A plaintive mew reassured her and the bright beam of her torch picked out a tiny kitten, wet fur sticking to its skin, cowering in the doorway.

‘Hey, sweetie,’ she said softly, reaching out to it, but it backed away nervously. She knew how it felt. ‘You’re much too little to be out by yourself on a night like this.’

The poor creature, wetter and certainly colder than she was, mewed pitifully in agreement. She’d bought a cheese sandwich on the plane but had been too churned up with nerves and excitement to eat it and she opened it up, broke a piece off and offered it to the kitten. Hunger beat fear and it snatched the food from her fingers, desperately licking at the butter.

Geli broke off another piece and then turned her attention to the simple street map. Clearly she’d taken a wrong turn and wandered into the commercial district, now closed for the night, but for the life of her couldn’t see where she’d gone wrong.

Phoning Signora Franco, her landlady, was not an option. The
’s English was about on a par with her own Italian—enthusiastic, but short on delivery. What she needed was one of Isola’s famous cafés or bars, somewhere warm and dry with people who would know the area and, bracing herself to face to what was now whiter, more solid than mere sleet, she peered along the street.

Behind her, the kitten mewed and she sighed. There were a few lights on in upper floors but down here everything was shut up. The tiny creature was on its own and was too small to survive the night without shelter. The location might be new, but some things never changed.

Inevitably, having begged for help, the kitten panicked when she bent and scooped it up but she eased it into one of the concealed seam pockets hidden amongst the full layers of her coat.

She’d come back tomorrow and see if she could find someone who’d take responsibility for it but right now it was time to put her Italian to the test. She’d memorised the question and could rattle off ‘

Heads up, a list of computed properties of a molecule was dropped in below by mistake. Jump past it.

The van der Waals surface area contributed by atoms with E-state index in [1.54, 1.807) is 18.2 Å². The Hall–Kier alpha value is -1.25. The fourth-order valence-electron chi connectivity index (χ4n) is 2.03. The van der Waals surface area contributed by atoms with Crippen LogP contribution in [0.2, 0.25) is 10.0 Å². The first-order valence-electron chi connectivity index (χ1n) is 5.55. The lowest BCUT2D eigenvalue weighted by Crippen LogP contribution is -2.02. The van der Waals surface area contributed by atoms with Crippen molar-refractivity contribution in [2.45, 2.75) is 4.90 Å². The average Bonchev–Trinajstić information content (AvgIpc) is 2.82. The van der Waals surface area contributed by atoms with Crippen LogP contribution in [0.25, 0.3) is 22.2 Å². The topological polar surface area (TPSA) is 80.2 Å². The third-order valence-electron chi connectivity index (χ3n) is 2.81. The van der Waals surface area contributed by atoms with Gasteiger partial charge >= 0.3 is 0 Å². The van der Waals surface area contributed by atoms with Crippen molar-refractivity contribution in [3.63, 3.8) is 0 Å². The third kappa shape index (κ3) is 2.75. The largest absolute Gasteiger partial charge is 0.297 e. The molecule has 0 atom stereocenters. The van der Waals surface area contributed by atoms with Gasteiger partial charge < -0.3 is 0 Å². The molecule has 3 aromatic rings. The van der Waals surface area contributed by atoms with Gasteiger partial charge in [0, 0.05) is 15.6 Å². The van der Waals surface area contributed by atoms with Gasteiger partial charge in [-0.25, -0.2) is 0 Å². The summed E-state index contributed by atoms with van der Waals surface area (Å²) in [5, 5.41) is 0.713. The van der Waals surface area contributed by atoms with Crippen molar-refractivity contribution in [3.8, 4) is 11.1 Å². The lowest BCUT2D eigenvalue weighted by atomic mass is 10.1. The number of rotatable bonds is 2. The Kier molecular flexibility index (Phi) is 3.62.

Via Pepone?’
without a second thought. Understanding the answers might be more of a problem.

She stuffed her torch, along with the useless map, in her bag and began to retrace her steps back to the road from the station, this time carrying straight on instead of turning off.

In the photographs she’d seen it had been summer; there were open-air jazz concerts, the communal garden and collective ‘bring a dish’ lunches where every Tuesday the local people gathered to share food and reinforce the community ties. People sitting outside trendy cafés. Perfect.

This was the wrong time of day, the wrong time of year. Even the famous Milan ‘promenade’ was on hold but, encouraged by a sudden snatch of music—as if someone had opened a door very briefly—she hurried to the corner and there, on the far side of a piazza, lights shone through a steamy window.

It was Café Rosa, famous for jazz, cocktails and being a hangout of local artists who used the walls as a gallery. More relieved than she cared to admit, she slithered across the cobbles and pushed open the door.

She was immediately swathed in warmth, the rich scent of luscious food and cool music from a combo on a tiny stage in the corner mingling with bursts of steam from the expresso machine. Tables of all shapes and sizes were filled with people eating, drinking, gossiping, and a tall dark-haired man was leaning against the counter talking to the barista.

If the scene had been posed by the Italian Tourist Board it couldn’t have been more perfect and, despite the cold, she felt a happy little rush of anticipation.

A few people had turned when the door opened and the chatter died away until the only sound was the low thrum of a double bass.

The man standing at the bar, curious about what had caught everyone’s attention, half turned and anticipation whooshed off the scale in an atavistic charge of raw desire; instant, bone-deep need for a man before you heard his voice, felt his touch, knew his name.

For a moment, while she remembered how to breathe, it felt as if someone had pressed the pause button on the scene, freezing the moment in soft focus. Muted colours reflected in polished steel, lights shimmering off the bottles and glasses behind the bar, her face reflected, ghost-like, behind the advertisement on a mirror. And Mr Italy with his kiss-me mouth and come-to-bed eyes.